This is not breaking news, but rather a brief breakdown of information gleaned from David Shiga’s great New Scientist article last week regarding the findings of the recently launched WISE infrared space telescope. The information from the article, though unattributed, is presumably from the mission scientists themselves:
In its first six weeks of observations, it has discovered 16 previously unknown asteroids [comets ed.] with orbits close to Earth’s. Of these, 55 per cent reflect less than one-tenth of the sunlight that falls on them, which makes them difficult to spot with visible-light telescopes. One of these objects is as dark as fresh asphalt, reflecting less than 5 per cent of the light it receives.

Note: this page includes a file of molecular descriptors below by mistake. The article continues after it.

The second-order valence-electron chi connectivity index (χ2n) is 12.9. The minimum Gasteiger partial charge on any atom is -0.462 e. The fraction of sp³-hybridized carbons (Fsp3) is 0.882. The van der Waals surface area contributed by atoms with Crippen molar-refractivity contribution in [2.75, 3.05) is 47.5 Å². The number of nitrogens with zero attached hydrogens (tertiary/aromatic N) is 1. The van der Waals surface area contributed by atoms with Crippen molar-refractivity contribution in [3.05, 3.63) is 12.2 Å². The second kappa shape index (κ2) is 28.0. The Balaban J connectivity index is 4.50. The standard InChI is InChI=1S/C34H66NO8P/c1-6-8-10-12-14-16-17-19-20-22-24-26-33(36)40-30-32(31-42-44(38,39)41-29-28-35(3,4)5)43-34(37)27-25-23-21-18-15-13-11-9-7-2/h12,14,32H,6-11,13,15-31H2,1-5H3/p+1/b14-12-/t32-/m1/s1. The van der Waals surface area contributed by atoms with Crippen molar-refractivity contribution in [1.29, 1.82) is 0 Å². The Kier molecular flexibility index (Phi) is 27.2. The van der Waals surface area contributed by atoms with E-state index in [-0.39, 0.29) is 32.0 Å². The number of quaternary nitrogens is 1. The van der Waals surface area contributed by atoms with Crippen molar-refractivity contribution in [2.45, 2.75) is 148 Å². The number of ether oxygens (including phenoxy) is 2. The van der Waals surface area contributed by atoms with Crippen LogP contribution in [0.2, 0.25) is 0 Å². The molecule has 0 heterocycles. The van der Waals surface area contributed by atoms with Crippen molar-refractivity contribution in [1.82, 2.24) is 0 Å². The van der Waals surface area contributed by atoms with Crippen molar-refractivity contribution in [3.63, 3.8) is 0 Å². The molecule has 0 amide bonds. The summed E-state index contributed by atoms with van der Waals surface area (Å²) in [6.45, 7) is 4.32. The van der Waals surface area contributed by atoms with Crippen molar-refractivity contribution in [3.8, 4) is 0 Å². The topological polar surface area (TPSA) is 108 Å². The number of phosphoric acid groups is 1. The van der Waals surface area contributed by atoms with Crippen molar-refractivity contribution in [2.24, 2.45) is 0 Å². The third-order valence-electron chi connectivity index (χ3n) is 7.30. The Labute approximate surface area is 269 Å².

If I read the information correctly, half the comets WISE is findng are extraordinarily dark — and one is damn near black. Presumably (again) these objects are not easily identified with commonly employed asteroid search methods; search methods (and data) upon which asteroid impact frequency science is largely based. Therefore, 55% of the objects found — in six weeks — are not objects we can expect to have been included in current calculations of impact hazards.
I’d like to hear from JPL or David Morrsion on this subject. I’m getting a lot of cool international hits lately — perhaps I will.